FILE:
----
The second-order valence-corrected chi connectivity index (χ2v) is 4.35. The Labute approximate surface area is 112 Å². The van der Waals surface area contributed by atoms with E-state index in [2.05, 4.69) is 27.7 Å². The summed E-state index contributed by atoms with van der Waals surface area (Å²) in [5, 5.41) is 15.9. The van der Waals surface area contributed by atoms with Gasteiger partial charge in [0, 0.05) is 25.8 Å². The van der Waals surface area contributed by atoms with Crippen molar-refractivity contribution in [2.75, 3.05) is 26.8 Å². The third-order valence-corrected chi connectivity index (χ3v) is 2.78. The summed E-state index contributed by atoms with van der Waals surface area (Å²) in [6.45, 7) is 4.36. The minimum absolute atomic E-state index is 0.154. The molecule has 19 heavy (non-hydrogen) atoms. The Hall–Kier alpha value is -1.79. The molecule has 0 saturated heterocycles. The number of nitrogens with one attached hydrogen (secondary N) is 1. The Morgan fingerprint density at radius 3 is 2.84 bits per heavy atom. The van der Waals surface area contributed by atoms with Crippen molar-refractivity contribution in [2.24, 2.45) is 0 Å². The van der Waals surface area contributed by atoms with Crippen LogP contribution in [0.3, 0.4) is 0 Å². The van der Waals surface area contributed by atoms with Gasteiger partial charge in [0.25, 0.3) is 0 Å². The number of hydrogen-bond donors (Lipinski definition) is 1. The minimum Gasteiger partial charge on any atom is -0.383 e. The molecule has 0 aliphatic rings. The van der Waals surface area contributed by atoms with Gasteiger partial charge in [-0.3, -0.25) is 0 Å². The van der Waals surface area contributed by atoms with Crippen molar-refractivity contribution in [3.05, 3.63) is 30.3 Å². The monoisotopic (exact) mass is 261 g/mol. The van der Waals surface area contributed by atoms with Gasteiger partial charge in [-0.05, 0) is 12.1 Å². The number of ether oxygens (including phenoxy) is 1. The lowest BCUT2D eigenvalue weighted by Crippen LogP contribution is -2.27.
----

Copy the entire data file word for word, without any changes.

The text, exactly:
The second-order valence-corrected chi connectivity index (χ2v) is 4.35. The Labute approximate surface area is 112 Å². The van der Waals surface area contributed by atoms with E-state index in [2.05, 4.69) is 27.7 Å². The summed E-state index contributed by atoms with van der Waals surface area (Å²) in [5, 5.41) is 15.9. The van der Waals surface area contributed by atoms with Gasteiger partial charge in [0, 0.05) is 25.8 Å². The van der Waals surface area contributed by atoms with Crippen molar-refractivity contribution in [2.75, 3.05) is 26.8 Å². The third-order valence-corrected chi connectivity index (χ3v) is 2.78. The summed E-state index contributed by atoms with van der Waals surface area (Å²) in [6.45, 7) is 4.36. The minimum absolute atomic E-state index is 0.154. The molecule has 19 heavy (non-hydrogen) atoms. The Hall–Kier alpha value is -1.79. The molecule has 0 saturated heterocycles. The number of nitrogens with one attached hydrogen (secondary N) is 1. The Morgan fingerprint density at radius 3 is 2.84 bits per heavy atom. The van der Waals surface area contributed by atoms with Crippen molar-refractivity contribution in [2.24, 2.45) is 0 Å². The van der Waals surface area contributed by atoms with Crippen LogP contribution in [0.3, 0.4) is 0 Å². The van der Waals surface area contributed by atoms with Gasteiger partial charge in [0.25, 0.3) is 0 Å². The number of hydrogen-bond donors (Lipinski definition) is 1. The minimum Gasteiger partial charge on any atom is -0.383 e. The molecule has 0 aliphatic rings. The van der Waals surface area contributed by atoms with Gasteiger partial charge in [-0.3, -0.25) is 0 Å². The van der Waals surface area contributed by atoms with Crippen molar-refractivity contribution in [3.05, 3.63) is 30.3 Å². The monoisotopic (exact) mass is 261 g/mol. The van der Waals surface area contributed by atoms with Gasteiger partial charge in [-0.05, 0) is 12.1 Å². The number of ether oxygens (including phenoxy) is 1. The lowest BCUT2D eigenvalue weighted by Crippen LogP contribution is -2.27.